procuring agencies of certain non-domestic biobased products. Because 
the interim final rule responds to a statutory amendment that became 
effective August 8, 2005, and because it codifies USDA policy as 
already stated in the first final rule designating biobased products, 
the interim final rule is effective immediately.

III. Summary of Changes

    USDA is amending five sections of 7 CFR part 2902, as described 
below.

A. 7 CFR 2902.1--Purpose

    As promulgated, the Guidelines applied to Federal agencies. In 
response to section 943(a)(2) of the Energy Policy Act, USDA is 
amending 7 CFR 2902.1(a) and (b) to replace the term ``Federal 
agencies'' with ``procuring agencies.'' The effect of these changes is 
to broaden the purpose and scope of the procurement program to include 
``procuring agencies;'' that is, to include contractors of Federal 
agencies as well as Federal agencies.

[[Page 42574]]

B. 7 CFR 2902.2--Definitions

    USDA is amending the definitions section by adding the definition 
for ``procuring agency,'' as stated in section 943(a)(1)(B) of the 
Energy Policy Act. The definition of ``procuring agency'' covers both 
Federal agencies and ``any person contracting with any Federal agency 
with respect to work performed under the contract.''

C. 7 CFR 2902.3--Applicability to Federal Procurement

    In response to section 943(a)(2) of the Energy Policy Act, USDA is 
amending 7 CFR 2902.3(a) by replacing the first two occurrences of 
``Federal agencies'' with ``procuring agencies'' in the first sentence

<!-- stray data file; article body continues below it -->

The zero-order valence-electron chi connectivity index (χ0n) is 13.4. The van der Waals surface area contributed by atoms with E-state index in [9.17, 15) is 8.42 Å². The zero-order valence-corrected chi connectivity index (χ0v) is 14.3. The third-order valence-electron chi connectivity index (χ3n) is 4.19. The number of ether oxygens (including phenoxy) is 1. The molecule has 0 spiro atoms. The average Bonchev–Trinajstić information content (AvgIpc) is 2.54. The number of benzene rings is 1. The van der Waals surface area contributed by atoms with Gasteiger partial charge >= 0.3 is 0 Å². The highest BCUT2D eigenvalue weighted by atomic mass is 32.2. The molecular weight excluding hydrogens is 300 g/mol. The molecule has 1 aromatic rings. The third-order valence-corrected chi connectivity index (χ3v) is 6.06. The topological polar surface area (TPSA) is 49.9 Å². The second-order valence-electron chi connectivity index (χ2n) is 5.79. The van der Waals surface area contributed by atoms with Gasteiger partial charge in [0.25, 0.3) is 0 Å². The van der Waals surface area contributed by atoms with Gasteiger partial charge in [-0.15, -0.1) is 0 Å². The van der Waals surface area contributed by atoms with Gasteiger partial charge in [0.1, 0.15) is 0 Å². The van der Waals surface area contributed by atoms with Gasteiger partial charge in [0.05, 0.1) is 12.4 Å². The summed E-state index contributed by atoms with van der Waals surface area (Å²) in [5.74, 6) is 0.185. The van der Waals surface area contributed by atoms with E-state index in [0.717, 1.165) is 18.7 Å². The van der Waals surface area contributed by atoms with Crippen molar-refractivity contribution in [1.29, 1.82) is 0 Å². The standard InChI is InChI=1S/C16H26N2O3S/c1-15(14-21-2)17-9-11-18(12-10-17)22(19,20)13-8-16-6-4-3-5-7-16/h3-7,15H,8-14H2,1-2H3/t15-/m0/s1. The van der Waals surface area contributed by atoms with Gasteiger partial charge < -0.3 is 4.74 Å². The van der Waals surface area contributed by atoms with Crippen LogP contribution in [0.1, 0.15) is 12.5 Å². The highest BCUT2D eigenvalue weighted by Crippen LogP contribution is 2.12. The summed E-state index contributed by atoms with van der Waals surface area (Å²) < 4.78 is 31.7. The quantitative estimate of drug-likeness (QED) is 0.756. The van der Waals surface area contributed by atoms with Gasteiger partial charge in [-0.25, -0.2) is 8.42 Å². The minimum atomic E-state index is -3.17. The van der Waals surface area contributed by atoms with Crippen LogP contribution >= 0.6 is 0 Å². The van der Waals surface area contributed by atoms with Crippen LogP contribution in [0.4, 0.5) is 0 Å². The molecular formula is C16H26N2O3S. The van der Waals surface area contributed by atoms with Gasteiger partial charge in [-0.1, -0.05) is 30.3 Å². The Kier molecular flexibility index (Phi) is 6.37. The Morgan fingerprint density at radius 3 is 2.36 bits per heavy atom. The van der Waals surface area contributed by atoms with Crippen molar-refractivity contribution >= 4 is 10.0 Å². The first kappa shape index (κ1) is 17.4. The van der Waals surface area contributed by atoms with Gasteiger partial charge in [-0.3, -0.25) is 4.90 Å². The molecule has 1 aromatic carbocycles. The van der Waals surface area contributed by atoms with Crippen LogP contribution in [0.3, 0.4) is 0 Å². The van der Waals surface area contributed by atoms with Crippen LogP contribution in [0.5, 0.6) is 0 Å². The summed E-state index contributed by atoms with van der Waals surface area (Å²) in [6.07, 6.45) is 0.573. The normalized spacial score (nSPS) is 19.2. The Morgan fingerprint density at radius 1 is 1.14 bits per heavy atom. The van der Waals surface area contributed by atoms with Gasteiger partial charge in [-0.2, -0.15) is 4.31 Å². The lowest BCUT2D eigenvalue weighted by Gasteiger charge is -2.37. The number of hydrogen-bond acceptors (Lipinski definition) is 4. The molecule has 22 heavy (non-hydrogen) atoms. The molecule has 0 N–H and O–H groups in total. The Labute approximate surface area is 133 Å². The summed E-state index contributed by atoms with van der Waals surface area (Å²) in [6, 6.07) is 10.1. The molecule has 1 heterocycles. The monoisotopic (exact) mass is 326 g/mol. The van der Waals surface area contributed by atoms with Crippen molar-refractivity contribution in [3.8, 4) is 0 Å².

of the paragraph. In the first instance, this change makes the 
guidelines applicable to ``all procurement actions by procuring 
agencies involving items designated by USDA in this part,'' not just to 
Federal agencies. In the second instance, the change broadens the 
applicability of the $10,000 threshold value to both Federal agencies 
and their contractors. Both of these changes are the result of 
revisions to section 9002 as contained in the Energy Policy Act.
    USDA is not changing the other occurrence of ``Federal agencies'' 
and ``Federal agency'' in the last sentence in 7 CFR 2902.3(a) because 
the sentence is applicable only at the Federal agency level; that is, 
the $10,000 threshold value applies to Federal agencies as a whole 
rather than to agency subgroups, such as regional offices of 
subagencies of a larger Federal department or agency. Similarly, 
purchases made by contractors under contract with a Federal agency 
would be included in the total value of products purchased by the 
Federal agency.
    In response to section 943(a)(2) of the Energy Policy Act, USDA is 
amending 7 CFR 2902.3(b) to apply to ``procuring agencies'' rather than 
to ``Federal agencies.'' This paragraph states that these guidelines do 
not apply for any procurement that is subject to section 6002 of the 
Solid Waste Disposal Act as amended by the Resource Conservation 
Recovery Act of 1976. The non-applicability of these guidelines applies 
equally to procurements made by Federal contractors and by Federal 
agencies. Therefore, USDA is changing the term ``Federal agencies'' to 
``procuring agencies.''
    In response to section 943(a)(2) of the Energy Policy Act, USDA is 
amending 7 CFR 2902.3(c) to apply to ``procuring agencies'' rather than 
to ``Federal agencies.'' This paragraph addresses the requirement to 
purchase products within designated items with the highest biobased 
contents unless such products are not reasonably priced, are not 
readily available, or do not meet specified or reasonable performance 
standards. This requirement and the exceptions to the purchase of 
biobased products are equally applicable to Federal contractors and to 
Federal agencies. Therefore, USDA is revising this paragraph to make it